Thursday, November 15, 2012

Homelessness as a Thinking Pattern

Who doesn't love a chart that classifies the logic, the thinking and the writing patterns of large groups of people? You know you love them. You must. I know I do. I am always in search of something short, easy to remember and true. Life gives us so darn many variables that I find it's nice to have a few simple truths. I am not sure if these are them, but Dunlap (Patterns of Thinking, 2009) specifies differences in logic and thinking and writing to people from certain areas.

I am fascinated by charts and codes that print out easily grasped outlines of generalities. As compelled to these charts as I might be, I also see the shape of what they are not saying. In art class, we learned to make notans. We learned that what is not there is just as important as what is there, in forms of images.  

Signposts are helpful to avoid cliffs and to remind you which direction you're headed but honestly instead of these types of musings or academic debates about the history of social work policy all I can think about is my homeless clients at work and how what I am reading can impact them, does it impact them and in what way.

All I can think about is the lack of services for people who are the most vulnerable. My pattern of thinking isn't just English (or American as Dunlap would have specified, due to my origins). Like everyone, my pattern is not that simple. We do not fit into spreadsheets no matter how hard we might wish we did.

I am stuck on the absence of what is present. Both what is there and what is not there are equally important, as we learned from the notan. There is much to be learned and grown in the vacant spots where there is no shape yet built. 

I want to hand out answers to the questions life asks me and yet all I have are more questions on which I perseverate. Such as this one. How can I work with the homeless and not be acutely aware (read: tormented) of what I (we) cannot (do not) offer them?

When someone is homeless, it can be a personal source of shame. They sometimes also wear it as a badge of pride. People become so adjusted to living out that they feel like a caged animal even sometimes just thinking about the idea of living under a roof. Mental illness, drug addiction, domestic violence, scars from before their trip to homelessness and scars gathered on the road become huge barriers to shifting the focus. It's not as simple as just finding a place to live in most cases.

You don't have to be homeless to have this thinking pattern of lack, either. Any of us can manifest feelings of unworthiness, self-defeat and why bother. We must persevere, even when we're too tired.

So, like all the other thinking patterns described in Dunlaps's pretty charts, I think we need to take this with a grain of salt. Though the notan shows us two sides, it isn't this or that so much as this and that.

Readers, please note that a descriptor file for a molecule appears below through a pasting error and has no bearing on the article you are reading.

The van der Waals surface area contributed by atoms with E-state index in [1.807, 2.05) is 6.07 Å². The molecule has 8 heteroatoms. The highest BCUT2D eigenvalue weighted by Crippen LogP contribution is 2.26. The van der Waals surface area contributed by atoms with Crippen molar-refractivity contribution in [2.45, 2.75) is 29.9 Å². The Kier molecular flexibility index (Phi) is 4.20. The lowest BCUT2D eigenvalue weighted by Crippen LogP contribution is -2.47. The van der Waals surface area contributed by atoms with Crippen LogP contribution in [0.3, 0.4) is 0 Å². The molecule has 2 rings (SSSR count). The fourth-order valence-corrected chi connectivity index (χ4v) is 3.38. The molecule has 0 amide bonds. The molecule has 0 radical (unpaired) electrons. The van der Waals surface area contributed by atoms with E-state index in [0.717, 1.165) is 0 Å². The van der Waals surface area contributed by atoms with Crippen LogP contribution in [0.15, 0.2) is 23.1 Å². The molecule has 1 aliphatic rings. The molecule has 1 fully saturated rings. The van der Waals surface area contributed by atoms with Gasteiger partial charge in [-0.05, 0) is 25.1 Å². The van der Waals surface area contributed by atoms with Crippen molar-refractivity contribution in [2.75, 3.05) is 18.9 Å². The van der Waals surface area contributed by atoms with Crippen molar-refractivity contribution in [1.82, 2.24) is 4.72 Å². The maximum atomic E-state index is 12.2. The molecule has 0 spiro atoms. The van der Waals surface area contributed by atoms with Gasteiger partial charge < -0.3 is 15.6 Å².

Also, if you did not already click on the "too tired" link above, I encourage you to do so. It is a poem called The Invitation by Oriah Mountain Dreamer and it's beautiful.



  1. I must say I agree Jessica, I too love these things that attempt to give me insight in regards to myself. This weeks assignment I had such difficulty seeing what cultural thought pattern I fell under. I honestly could not do it, therefore I just thought about how I talk and write and attempted to describe. It made me feel inadequate though that I could not see what category I fell in or if I fell in multiple categories. I think your words are wise I too see what these categories are not saying. It is so difficult to get away from putting people, ideas, concepts in boxes and just simply allowing them to be.
    I read the poem, and must say thank-you it hits home right now with a multitude of things going on in my life and is filled with wisdom. It evoked healing in me as I did shed some tears.

    1. That poem feeds my soul. I absolutely love it. I am glad you like it, too. Such wisdom.

  2. Truth infuses this post. A tangent of your observation that people who are in a state of homelessness often feel ashamed and also wear that shame as a badge of pride is right at the center, physically, of the homeless shelter itself. Alpha homeless gather around perpetuating the "lostness" (my word) as a reality without exception. This state of being is not, however, a reality for everyone who is homeless, even chronically homeless. Yet we feel pressured to view ourselves as urchins, worthless, stupid, failures, etc. When I lived in the homeless shelter, particularly in Ukiah but to a lesser degree in Fort Bragg, the men's single dorm room in Ukiah had around 30 to 40 or more guys. Many would badger me, and others, who didn't commiserate on being urchins, losers etc. I would have to retreat into myself and away from, socially and physically as much as possible, those who thought we were ALL to BE outcasts figuratively and literally. Otherwise, my observation is that the homeless mindset would prevent any or some of us from "seeing" ourselves under a roof, possibly indefinitely. Therefore, a roof over one's head would not suffice once this mindset infects and recycles without some sort of social prophylactic. One would have to be hyper vigilant socially and introspectively in order to both survive in this environment while at the same time be able to withdraw while in this environment (ALMOST impossible). Hence, the vicious cycle continues for so many of us. One homeless service suggestion would be to put major focus on a safe, stable, almost elementary authoritarian supervision with staff in and throughout shelters; as this allocation of people and resources would provide for the fundamental change for those who might make it.